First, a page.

Foresight defies lethargic M&A market with four exits

The UK-based firm has achieved returns ranging from 1.9x to 16.1x for venture-backed companies that generate at least 20 percent of their revenue in the US.

In what has been described as the slowest M&A market for VC-backed companies in a decade, London-based Foresight Group stands out for achieving exits for four portfolio companies over the last 12 months.

“The message is that in a tough environment we’re still managing to find some interesting exits across our portfolio,” Richard Lewis, a managing director at Foresight, told Venture Capital Journal.

Photo of Richard Lewis, managing director, Foresight Group
Richard Lewis, Foresight Group

Foresight, which has assets under management of about £13 billion ($16.7 billion; €15.2 billion), manages more than £1 billion in its private equity portfolio, which includes VC-backed companies. It typically invests at the Series A stage in start-ups that are two to three years old, helping them to grow and reach an exit after five to six years.

Foresight’s exits run counter to a global slowdown in mergers and acquisitions. Deal volume totaled $1.3 trillion in H1, substantially lower than the $2.2 trillion in global M&A for H1 2022 and $2.6 trillion for H1 2021, according to Bloomberg data.

Venture-backed M&A has been particularly slow. Just 429 US-based start-ups backed by venture firms were acquired in the first half, putting VC-backed M&A on its slowest pace since 2013, when only 698 VC-backed start-up got acquired, according to a report by Crunchbase.

Of the four exits achieved by Foresight, three were for companies backed by funds in Foresight’s venture capital group, and one was backed by three of its venture capital trusts, publicly listed open-ended funds that raise and deploy capital annually, and a single enterprise investment scheme (EIS). Foresight did not disclose how much each of the companies sold for.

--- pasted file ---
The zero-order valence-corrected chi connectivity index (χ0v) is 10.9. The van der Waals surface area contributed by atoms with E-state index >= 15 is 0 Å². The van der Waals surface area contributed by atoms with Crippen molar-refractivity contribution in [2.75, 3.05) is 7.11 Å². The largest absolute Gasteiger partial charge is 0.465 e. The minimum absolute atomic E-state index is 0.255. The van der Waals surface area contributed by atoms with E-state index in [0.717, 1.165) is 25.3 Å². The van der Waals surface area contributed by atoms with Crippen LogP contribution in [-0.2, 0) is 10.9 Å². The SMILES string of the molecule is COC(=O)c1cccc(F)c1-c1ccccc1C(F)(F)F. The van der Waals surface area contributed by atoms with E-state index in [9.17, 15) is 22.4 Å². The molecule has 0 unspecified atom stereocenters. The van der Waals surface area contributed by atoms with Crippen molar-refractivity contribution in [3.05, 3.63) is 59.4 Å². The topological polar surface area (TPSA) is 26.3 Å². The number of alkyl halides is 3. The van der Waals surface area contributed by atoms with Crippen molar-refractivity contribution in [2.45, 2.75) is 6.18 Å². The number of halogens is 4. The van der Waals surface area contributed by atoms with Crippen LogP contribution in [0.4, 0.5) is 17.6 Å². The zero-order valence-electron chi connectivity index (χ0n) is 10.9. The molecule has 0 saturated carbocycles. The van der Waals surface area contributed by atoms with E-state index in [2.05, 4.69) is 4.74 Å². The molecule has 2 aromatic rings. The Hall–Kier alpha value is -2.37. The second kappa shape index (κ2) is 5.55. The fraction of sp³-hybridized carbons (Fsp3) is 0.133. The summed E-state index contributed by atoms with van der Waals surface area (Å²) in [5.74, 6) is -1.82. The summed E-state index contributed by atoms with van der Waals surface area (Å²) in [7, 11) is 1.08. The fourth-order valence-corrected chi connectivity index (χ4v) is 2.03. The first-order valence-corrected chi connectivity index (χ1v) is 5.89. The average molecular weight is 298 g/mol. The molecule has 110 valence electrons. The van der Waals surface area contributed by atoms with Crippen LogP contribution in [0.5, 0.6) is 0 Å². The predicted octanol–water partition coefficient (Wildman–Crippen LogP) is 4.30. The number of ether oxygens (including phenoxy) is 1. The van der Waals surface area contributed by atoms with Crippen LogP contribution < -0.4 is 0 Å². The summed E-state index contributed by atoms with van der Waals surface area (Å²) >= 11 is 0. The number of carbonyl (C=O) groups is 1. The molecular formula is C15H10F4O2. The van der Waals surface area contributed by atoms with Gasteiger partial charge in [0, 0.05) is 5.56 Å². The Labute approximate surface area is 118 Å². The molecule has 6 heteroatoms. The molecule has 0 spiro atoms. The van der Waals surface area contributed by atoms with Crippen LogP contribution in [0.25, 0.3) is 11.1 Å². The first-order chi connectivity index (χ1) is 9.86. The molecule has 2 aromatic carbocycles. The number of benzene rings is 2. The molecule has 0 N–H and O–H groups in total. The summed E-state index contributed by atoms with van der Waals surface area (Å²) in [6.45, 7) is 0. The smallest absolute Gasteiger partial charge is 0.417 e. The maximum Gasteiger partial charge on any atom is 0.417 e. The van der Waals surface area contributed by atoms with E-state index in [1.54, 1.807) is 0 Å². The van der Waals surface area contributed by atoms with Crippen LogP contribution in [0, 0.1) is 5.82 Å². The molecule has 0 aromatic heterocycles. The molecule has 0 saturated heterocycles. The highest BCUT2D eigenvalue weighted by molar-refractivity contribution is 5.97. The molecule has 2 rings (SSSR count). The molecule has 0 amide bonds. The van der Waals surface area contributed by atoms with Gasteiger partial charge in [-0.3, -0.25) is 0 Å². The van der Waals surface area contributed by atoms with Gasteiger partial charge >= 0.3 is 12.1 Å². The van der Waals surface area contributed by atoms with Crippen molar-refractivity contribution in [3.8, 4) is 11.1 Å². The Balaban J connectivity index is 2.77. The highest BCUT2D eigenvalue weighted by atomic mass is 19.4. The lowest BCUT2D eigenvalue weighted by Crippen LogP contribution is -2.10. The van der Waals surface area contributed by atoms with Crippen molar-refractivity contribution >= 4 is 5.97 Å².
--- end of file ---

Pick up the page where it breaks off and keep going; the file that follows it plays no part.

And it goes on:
The firm notched its biggest return on investment, 16.1x, in June 2022, when Intel bought portfolio company Codeplay, an Edinburgh-based developer of software for chipmakers. One factor that helped facilitate the sale was Foresight’s partnership with Williams Advanced Engineering (WAE), based near Oxford in the UK, now owned by Fortescue Metals Group in Australia.

“We use them to provide due diligence support when we’re making an investment, but also from a business development perspective,” said Lewis. “WAE supported Codeplay in its autonomous vehicle applications. On that one, we also helped with the appointments of an M&A advisor We got some decent trade interest in that asset from some global tech organizations.”

Foresight’s most recent exit was for Imagen, a video data management company that signed a definitive agreement on June 28 to be acquired by Thomson Reuters. The Cambridge-based company helps sports organizations, media companies and other businesses manage their digital content libraries via a media management and distribution platform. The sale is expected to generate a 1.9x return for Imagen’s investors, according to a source familiar with the deal.

“What we’re seeing across our portfolio is in order for our companies to be bought by US buyers, they need to demonstrate the product or service does work in the US” and can win and satisfy US customers, Lewis told VCJ. Imagen entered the US market two to three years ago and “has a number of high-profile US customers. It’s very strong in the sports industry. It sells to the National Basketball Association, major league soccer, and Major League Baseball as well.”

Spring bloom

Foresight’s other exits include the sale in April of WeTrack to US-based Momentus Technologies, which makes venue and event management software. WeTrack, based in London, develops software for sustainability, project management incident tracking and control rooms for the sports and events industry.